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Marketing Matters: Sometimes all you have to do is ask

All you have to do is ask

January 18, 2017  By Cathy Bartolic

The lesson to be learned is that, sometimes, all you have to do is just ask. Contributed photo

Early last year, my nephew was thrilled to receive a Pebble watch for his birthday. He had decided upon it after much research and was looking forward to the new apps yet to be developed. Half a year later, Fitbit bought the Pebble brand. The treasured watch became useless as the company announced it would no longer support Pebble.

My nephew was devastated. He expressed his frustration to his dad, relentlessly. Not expecting much but hoping his son might learn “life is not always fair,” his dad agreed to take him to Best Buy. My nephew wanted to express his dissatisfaction where the watch was purchased. He explained his situation and asked for a replacement watch. Low and behold, Best Buy excelled at their customer service that day and he was given a new Fitbit Blaze. My nephew was thrilled and learned, sometimes, all you have to do is just ask.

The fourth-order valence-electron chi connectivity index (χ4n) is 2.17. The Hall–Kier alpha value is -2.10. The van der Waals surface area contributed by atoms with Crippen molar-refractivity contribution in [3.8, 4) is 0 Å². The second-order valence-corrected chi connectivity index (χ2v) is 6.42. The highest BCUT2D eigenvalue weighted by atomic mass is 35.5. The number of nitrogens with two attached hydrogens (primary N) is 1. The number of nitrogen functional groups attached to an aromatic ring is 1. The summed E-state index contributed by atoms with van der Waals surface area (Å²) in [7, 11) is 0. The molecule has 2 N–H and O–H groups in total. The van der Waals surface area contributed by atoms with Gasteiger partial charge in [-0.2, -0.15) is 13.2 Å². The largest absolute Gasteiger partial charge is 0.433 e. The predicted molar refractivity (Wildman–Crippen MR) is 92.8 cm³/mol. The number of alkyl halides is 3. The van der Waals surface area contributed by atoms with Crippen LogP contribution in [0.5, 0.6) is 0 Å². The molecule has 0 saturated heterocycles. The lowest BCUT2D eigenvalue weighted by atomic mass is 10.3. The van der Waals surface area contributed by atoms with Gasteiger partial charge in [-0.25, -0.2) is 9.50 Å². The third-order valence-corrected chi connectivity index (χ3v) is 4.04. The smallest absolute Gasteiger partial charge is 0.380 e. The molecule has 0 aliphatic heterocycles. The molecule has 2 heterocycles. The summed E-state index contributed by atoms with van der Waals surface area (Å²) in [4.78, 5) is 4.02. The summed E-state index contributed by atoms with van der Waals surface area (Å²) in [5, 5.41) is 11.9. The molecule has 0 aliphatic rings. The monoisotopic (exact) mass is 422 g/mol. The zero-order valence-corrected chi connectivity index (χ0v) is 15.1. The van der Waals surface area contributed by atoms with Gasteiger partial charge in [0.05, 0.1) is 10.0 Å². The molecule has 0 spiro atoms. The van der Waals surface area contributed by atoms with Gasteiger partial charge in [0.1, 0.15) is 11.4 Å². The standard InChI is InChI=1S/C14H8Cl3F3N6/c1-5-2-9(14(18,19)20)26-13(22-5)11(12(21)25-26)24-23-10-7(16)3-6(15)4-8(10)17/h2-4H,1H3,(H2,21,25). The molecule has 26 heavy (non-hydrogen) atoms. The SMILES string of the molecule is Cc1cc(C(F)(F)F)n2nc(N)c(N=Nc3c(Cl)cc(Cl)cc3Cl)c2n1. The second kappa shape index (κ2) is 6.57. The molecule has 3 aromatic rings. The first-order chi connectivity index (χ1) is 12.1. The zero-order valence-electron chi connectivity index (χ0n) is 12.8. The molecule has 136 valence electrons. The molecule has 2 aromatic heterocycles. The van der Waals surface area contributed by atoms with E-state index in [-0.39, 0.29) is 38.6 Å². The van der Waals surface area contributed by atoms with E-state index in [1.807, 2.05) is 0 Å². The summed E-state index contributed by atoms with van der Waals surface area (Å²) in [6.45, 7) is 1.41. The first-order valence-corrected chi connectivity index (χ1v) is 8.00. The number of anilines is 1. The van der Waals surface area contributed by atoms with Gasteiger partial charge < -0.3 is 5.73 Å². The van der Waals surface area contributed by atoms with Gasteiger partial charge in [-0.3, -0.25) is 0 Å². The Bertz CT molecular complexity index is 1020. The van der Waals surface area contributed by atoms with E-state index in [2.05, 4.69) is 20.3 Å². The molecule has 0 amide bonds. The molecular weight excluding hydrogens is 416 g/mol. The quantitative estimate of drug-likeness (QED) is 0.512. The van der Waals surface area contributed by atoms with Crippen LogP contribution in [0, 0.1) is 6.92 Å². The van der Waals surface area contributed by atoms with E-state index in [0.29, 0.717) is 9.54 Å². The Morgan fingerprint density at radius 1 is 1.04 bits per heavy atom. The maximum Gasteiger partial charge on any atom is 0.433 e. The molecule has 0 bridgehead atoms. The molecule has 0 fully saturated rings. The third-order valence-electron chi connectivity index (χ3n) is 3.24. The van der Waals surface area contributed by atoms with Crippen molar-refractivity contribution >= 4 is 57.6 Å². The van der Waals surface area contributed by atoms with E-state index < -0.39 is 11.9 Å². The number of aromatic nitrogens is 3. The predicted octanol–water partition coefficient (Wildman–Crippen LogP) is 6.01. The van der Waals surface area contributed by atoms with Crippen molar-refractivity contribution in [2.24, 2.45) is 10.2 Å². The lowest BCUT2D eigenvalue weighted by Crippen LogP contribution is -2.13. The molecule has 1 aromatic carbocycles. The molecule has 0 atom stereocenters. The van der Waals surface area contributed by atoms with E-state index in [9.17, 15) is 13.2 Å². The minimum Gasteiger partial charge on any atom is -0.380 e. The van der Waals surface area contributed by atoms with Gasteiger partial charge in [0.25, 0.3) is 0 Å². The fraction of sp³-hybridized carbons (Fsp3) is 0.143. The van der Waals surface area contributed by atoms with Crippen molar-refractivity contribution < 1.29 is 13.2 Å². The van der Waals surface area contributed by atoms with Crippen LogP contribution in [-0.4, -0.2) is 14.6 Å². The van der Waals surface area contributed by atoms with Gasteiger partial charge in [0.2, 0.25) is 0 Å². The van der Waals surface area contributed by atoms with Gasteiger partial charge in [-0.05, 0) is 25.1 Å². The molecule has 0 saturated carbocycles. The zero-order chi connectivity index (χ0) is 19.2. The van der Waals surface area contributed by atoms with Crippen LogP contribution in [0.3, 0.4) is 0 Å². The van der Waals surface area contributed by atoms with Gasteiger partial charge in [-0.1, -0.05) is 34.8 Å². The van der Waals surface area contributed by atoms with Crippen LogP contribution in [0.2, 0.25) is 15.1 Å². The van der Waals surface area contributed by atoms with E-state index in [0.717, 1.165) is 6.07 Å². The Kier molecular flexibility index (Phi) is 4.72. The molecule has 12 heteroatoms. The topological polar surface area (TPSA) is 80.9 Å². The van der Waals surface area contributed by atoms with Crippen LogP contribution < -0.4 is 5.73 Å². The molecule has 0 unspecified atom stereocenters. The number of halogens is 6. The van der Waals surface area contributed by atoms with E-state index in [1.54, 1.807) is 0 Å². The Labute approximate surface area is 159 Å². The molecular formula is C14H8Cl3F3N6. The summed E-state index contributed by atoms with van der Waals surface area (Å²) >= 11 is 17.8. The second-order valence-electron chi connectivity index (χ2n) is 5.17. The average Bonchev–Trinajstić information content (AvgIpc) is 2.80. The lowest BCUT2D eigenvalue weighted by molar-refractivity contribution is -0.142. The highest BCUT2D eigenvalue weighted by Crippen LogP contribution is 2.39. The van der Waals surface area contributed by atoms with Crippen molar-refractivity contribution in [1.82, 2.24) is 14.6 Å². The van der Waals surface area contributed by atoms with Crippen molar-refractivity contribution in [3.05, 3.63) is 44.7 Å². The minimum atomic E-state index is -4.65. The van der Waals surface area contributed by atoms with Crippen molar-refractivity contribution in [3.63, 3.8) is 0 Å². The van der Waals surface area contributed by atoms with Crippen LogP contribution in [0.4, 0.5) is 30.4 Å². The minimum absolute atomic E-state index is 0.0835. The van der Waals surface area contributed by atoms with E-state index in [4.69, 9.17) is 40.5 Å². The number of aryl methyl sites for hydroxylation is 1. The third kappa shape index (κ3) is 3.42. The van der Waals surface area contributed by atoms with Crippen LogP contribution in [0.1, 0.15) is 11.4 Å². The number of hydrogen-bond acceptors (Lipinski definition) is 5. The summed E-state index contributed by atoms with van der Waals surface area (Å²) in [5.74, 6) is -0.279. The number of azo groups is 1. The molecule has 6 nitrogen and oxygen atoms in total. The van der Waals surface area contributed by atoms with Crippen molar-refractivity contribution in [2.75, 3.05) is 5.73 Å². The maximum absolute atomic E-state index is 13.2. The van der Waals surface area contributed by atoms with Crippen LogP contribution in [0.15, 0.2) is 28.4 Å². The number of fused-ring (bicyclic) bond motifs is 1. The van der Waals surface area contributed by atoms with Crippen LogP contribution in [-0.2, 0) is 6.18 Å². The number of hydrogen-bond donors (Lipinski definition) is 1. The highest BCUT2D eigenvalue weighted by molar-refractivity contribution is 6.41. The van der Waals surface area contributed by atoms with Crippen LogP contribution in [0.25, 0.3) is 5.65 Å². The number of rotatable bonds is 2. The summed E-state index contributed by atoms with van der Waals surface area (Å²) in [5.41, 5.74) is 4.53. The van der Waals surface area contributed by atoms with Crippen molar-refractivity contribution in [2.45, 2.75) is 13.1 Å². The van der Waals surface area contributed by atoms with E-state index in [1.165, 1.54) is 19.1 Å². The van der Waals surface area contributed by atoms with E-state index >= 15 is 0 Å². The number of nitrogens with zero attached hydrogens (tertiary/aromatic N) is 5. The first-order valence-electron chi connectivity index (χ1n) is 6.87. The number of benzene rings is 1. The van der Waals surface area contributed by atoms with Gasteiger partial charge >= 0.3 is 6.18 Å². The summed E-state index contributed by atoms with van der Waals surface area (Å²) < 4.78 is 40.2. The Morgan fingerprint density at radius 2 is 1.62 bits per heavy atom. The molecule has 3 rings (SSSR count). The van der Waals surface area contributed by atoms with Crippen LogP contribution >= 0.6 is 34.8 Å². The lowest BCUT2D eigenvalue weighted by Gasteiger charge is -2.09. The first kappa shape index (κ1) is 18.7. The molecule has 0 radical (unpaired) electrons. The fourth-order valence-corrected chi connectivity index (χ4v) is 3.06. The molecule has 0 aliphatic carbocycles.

During the first stop on the Ontario Farm Fresh Marketing Association’s (OFFMA) study tour in November, I felt like a celebrity. Our bus was met by the local mayor and presented with the town’s pin. It was a simple act but it elevated our visit.


The hosts were quizzed how they were able to get the mayor to come. The answer: “We just asked.” During the stop debriefing, others expressed doubt whether it would be that simple to get the mayor to a farm event. There happened to be another mayor as a participant on the bus and he agreed. He rarely gets asked to these kinds of gatherings but would be happy to do so if asked.

I recently visited an on-farm market that had been successful doing a focus group with customers. The owners were looking for feedback on products they had developed. An event was organized and customers were invited and asked to bring a friend. It was a success for everyone; the owners received feedback on their new products and were introduced to potential new customers. The people who attended had a good time and a sneak peek at what products were coming. The customers were not paid to attend. The market owners simply asked.

We need to remember the majority of people want small businesses and farmers to succeed.

Sometimes, all you have to do is just ask.

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